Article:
In the same year he began with Blue's Clues, Burns put in an appearance on the popular TV show Law and Order. In the episode "Cruel and Unusual" (original air date 19 April 1995), he played Kevin Jeffries, an apparently drugged-out kid who died while in police custody. It's possible the current rumor has its roots in someone's seeing "Steve of Blue's Clues" die, albeit on a completely different TV show. This sort of confusion would also explain the recurring theme of a heroin overdose rather than some other manner of death's being associated with him. The role he played on Law and Order was one of an autistic young man who died after police mistakenly attributed his strange behavior to drug use. To children unable to fully distinguish between an actor and his television role, seeing or hearing Steve "die" on one television program could lead to a belief that the actor himself had died.

In January 2001, Steve Burns chose to leave Blue's Clues after a five-year run as its host, and the show's producers announced his character would be replaced on the show by Steve's "brother" Joe, played by actor Donovan Patton. The new host was slowly phased in (episodes featuring Steve Burns continued to air until Donovan Patton made his debut in April 2002) until Burns took his final leave of viewers to pursue other opportunities:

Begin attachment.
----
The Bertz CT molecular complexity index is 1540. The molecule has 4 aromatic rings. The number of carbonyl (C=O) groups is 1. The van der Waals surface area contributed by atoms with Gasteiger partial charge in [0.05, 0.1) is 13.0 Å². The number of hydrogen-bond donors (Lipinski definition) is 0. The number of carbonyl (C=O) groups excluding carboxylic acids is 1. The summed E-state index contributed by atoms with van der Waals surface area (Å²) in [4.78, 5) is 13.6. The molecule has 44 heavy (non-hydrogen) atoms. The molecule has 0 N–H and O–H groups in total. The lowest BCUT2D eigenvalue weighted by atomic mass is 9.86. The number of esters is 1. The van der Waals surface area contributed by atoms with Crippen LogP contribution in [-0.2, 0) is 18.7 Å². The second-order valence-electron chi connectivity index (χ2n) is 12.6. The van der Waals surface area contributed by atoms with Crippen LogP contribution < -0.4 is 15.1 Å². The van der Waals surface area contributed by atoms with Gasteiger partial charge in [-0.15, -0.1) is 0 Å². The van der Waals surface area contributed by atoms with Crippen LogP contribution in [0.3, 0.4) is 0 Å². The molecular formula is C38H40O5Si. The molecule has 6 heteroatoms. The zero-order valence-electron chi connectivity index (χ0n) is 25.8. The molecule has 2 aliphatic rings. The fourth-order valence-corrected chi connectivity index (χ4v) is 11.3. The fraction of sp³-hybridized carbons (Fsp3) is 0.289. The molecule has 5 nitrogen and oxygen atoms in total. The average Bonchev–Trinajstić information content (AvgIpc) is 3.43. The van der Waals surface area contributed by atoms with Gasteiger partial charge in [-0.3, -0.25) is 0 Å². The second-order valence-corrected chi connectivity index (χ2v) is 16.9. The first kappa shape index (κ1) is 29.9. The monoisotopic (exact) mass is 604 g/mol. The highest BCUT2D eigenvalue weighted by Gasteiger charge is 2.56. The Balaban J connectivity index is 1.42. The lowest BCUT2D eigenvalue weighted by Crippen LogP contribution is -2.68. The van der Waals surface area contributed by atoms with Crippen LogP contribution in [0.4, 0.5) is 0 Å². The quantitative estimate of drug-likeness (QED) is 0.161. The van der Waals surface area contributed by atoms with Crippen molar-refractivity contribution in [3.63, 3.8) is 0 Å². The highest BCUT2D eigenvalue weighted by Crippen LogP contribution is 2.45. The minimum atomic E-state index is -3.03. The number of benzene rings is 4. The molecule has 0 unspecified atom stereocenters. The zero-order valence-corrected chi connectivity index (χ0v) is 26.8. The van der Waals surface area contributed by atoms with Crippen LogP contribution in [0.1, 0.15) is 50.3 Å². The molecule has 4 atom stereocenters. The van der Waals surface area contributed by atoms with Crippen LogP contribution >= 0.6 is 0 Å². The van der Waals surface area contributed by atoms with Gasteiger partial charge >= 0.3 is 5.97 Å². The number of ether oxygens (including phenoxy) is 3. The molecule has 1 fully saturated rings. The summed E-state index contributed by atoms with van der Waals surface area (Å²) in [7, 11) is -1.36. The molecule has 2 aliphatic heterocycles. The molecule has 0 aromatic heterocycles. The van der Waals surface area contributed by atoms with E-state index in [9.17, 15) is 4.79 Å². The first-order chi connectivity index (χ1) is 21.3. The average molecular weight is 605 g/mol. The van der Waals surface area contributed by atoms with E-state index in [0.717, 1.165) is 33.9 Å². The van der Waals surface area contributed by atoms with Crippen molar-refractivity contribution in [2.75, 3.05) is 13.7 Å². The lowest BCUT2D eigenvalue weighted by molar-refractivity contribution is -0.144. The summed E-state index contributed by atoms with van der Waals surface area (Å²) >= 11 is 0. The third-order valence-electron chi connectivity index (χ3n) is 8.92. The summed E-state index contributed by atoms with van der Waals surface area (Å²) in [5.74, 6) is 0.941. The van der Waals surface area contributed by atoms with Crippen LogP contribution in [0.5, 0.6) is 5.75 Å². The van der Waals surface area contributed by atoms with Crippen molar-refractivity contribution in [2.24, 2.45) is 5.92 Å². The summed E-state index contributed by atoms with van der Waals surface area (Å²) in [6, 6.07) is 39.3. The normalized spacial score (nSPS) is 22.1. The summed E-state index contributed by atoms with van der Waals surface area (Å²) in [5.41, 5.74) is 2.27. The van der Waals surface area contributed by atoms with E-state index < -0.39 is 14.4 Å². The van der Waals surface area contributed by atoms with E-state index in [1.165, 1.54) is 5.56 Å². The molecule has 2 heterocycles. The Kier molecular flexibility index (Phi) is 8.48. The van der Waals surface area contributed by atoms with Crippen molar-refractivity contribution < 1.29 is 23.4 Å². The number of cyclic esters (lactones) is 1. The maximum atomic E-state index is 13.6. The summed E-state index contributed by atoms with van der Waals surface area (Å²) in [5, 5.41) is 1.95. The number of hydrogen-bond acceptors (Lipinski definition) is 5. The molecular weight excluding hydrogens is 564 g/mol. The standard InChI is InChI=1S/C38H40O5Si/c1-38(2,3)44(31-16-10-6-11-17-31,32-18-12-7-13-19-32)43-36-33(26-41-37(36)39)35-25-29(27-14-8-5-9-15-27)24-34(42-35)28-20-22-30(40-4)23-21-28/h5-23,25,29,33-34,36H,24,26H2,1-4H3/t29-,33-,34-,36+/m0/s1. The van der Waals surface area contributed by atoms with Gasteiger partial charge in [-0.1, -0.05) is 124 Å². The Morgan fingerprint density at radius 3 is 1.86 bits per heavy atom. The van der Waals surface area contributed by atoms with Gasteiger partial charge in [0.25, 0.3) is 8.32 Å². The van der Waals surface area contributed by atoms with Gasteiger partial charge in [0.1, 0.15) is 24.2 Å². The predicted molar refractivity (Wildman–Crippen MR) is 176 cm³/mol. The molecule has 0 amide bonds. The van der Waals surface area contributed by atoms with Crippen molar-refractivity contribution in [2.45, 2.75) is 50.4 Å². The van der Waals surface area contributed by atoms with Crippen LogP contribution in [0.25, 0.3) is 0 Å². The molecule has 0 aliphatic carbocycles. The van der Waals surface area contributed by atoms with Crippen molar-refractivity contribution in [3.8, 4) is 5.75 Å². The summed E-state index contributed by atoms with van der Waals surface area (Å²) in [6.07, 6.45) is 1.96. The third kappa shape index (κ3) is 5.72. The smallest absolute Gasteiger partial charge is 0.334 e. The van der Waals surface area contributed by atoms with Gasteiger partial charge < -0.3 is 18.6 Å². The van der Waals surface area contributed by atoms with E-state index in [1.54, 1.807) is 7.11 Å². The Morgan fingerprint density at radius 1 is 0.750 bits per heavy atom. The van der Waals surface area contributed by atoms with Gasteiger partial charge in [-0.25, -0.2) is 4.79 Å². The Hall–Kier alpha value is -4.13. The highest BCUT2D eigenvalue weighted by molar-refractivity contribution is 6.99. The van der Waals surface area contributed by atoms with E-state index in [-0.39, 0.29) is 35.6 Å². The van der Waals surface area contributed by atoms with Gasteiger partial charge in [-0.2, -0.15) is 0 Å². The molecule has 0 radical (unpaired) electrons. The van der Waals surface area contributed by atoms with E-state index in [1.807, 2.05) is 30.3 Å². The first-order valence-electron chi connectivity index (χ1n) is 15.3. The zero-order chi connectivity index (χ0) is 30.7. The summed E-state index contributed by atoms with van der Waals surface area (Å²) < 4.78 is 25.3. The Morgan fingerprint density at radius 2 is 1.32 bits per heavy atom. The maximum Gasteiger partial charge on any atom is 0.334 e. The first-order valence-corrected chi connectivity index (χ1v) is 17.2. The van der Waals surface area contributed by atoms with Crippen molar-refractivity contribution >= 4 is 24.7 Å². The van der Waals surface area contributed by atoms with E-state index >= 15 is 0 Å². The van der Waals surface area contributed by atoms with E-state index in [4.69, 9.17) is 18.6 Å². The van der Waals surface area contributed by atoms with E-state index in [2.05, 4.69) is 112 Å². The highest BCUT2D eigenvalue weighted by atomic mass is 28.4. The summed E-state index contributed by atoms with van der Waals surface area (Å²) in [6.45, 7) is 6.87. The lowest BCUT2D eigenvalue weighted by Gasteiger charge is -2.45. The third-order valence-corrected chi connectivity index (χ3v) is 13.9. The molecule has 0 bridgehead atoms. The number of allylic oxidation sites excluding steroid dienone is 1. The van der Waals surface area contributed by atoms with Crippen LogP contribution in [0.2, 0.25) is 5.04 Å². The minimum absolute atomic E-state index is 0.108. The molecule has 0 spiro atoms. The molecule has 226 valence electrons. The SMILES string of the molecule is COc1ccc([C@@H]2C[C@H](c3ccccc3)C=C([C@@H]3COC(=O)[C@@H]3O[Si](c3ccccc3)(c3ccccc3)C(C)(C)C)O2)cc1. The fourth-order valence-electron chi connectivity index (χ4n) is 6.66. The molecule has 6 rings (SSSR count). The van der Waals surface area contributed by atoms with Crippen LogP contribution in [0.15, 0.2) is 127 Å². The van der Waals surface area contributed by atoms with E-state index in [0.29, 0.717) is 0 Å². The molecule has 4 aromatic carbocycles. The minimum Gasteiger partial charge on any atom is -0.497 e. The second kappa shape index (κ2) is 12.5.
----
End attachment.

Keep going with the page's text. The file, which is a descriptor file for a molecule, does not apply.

Burns left Blue’s Clues in 2002. He has explained that he left in part simply because he felt it was time to move on. He also wanted to pursue his career in voice-over artistry. Burns has also cited burn out as one of the reasons he decided to make his exit.

There is a funny side to Burn’s exit as well. At the time of his departure, he had started to go bald. He despised the idea of wearing a wig picked out by the people who forced him to wear a striped rugby shirt and khaki pants on television every day. And so, he left to keep his integrity intact.

Steve’s character was eased out of the show gradually not to upset or confuse young viewers. Steve was replaced by his younger brother, Joe (played by Donovan Patton). The show aired a three-part special where Joe came to the house to learn to play Blue’s Clues. Steve told viewers he was going to college and packed to leave. Joe took over playing ‘Blue’s Clues’ with the children and Blue and when Steve said goodbye, he thanked the children for helping him grow.


Laswell, Mark.   "TV Confidential 2."     TV Guide.   24 July 1999   (p. 19).

Mifflin, Lawrie.   "TV Notes: Blues Clueless."     The New York Times.   24 March 1999   (p. E7).

Oldenburg, Ann.   "Get a Clue: Host of Blue's Neither Dead Nor Drugged."     USA Today.   18 December 1998   (p. E3).

The Houston Chronicle.   "Host Says Goodbye, Leaves His Dog Blue."     USA Today.   4 January 2001   (p. A2).

Library of Curious and Unusual Facts: Manias and Delusions.     Virginia: Time-Life Books, 1992.   ISBN 0-8094-7731-9   (pp. 30-31).